CAWRI and the International Journal of Wellbeing have collaborated to produce a special issue on "creativity and wellbeing", with contributions from academics associated with CAWRI as well as those in our local and international networks. The volume considers the relationship between creativity and wellbeing from a range of disciplinary perspectives, in order to enrich our understanding of that relationship.

The introductory essay, by editors Frederic Kiernan, Jane W. Davidson and Lindsay Oades, sets out some of the key points in the history of creativity and wellbeing research to provide a background to the articles that follow. It also provides an overview of the issue contents.

Two of the articles consider the link between creativity and wellbeing from a theoretical perspective. Nicolas B. Verger and Raffi Duymedjian explore in their article creativity in romantic relationships at the dyadic level, where "dyad" is defined as a prolonged interaction between two individuals. They propose an original theoretical framework for explaining how romantic creativity and wellbeing may be linked, arguing that romantic creativity can take the form of a dyadic process, in which the dynamics of discovery and self-expansion can be explored by one or both members of the dyad, thereby taking the relationship in new and meaningful directions. Frederic Kiernan also examines the link between creativity and wellbeing from a theoretical perspective in his article, by arguing that the history and sociology of emotion and the sociology of creativity can coalesce in a new framework for understanding emotion as creative practice, with this new concept acting as a link between creativity and wellbeing.

Two of the articles consider the link between creativity and wellbeing by examining music-making practices. Andrew Geeves, Samuel Jones, Jane W. Davidson and John Sutton explore in their article the perspective of the performing musician, using the case study of Australian pop/rock band Cloud Control. They argue that the concepts of "performance headspace" and "connection with audience" can serve as explanatory themes for the link between creativity and wellbeing for performing musicians. Taking a different approach, Grace Thompson, Melissa Raine, Susan M. Hayward and Hannah Kilpatrick gather community perspectives in their article to examine how music-making workshops can be made more autism-friendly.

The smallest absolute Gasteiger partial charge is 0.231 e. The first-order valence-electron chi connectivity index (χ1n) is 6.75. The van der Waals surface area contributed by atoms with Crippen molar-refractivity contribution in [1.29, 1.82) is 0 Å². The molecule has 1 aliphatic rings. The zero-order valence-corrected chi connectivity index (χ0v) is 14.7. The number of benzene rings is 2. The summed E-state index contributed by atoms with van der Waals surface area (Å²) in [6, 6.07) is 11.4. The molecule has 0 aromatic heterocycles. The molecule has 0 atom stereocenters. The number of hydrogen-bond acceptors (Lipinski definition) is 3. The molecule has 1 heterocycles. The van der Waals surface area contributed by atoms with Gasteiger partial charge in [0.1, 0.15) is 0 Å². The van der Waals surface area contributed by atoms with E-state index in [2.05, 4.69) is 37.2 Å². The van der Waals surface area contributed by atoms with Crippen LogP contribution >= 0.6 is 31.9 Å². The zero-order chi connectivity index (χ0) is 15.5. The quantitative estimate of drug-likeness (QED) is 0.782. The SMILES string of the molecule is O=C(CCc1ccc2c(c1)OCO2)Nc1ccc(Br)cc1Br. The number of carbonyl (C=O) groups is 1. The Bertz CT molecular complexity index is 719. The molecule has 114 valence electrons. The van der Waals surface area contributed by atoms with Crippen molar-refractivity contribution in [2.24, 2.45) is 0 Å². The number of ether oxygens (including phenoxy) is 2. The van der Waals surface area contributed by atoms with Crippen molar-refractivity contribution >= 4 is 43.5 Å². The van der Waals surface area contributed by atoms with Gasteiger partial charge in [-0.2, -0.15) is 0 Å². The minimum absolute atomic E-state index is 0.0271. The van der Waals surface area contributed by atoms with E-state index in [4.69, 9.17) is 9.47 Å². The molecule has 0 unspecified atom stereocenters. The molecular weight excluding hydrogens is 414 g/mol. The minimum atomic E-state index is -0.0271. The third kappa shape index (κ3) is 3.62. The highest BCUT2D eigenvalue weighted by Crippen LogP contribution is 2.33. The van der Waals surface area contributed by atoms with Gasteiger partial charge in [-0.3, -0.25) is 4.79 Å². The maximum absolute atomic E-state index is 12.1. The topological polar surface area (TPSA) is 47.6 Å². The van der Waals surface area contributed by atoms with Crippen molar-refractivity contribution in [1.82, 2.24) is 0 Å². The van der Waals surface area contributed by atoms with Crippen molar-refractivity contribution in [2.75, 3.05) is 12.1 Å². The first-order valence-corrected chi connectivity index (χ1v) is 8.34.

Three of the articles consider the link between creativity and wellbeing specifically for women. Donna Lyon, Shannon Owen, Margaret S. Osborne, Khandis Blake and Bruna Andrades investigate in their article how the combination of creative writing and non-contact boxing can facilitate the recovery journeys of women survivors of childhood sexual abuse towards post-traumatic growth and wellbeing. Lila Moosad and Cathy Vaughan consider in their article the link between creativity and wellbeing for a group of 18 older women who each posed nude as part of a photography project to combat negative stereotypes of women's ageing as a time of decline and loss. Additionally, Mahima Kalla and Margaret Simmons explore in their article how creativity and wellbeing intersect for women sufferers of Chronic Fatigue Syndrome, a poorly understood illness that disproportionately affects women.

Broadening the conceptual scope somewhat, Amanda E. Krause, Anya Lloyd-Smith and John Hajek also consider in their article the intersection of creativity and wellbeing for migrant communities in Australia through a study of community language radio, focusing specifically on radio-presenting practices at the station 3ZZZ.

Each of the contributions advances the field of creativity and wellbeing research, while suggesting promising new avenues for further research. We, the editors, thank the authors for their fantastic work and look forward to seeing where these exciting developments in the field will lead.

The volume is edited by Frederic Kiernan, Jane W. Davidson and Lindsay Oades, who are members of the CAWRI team at the University of Melbourne.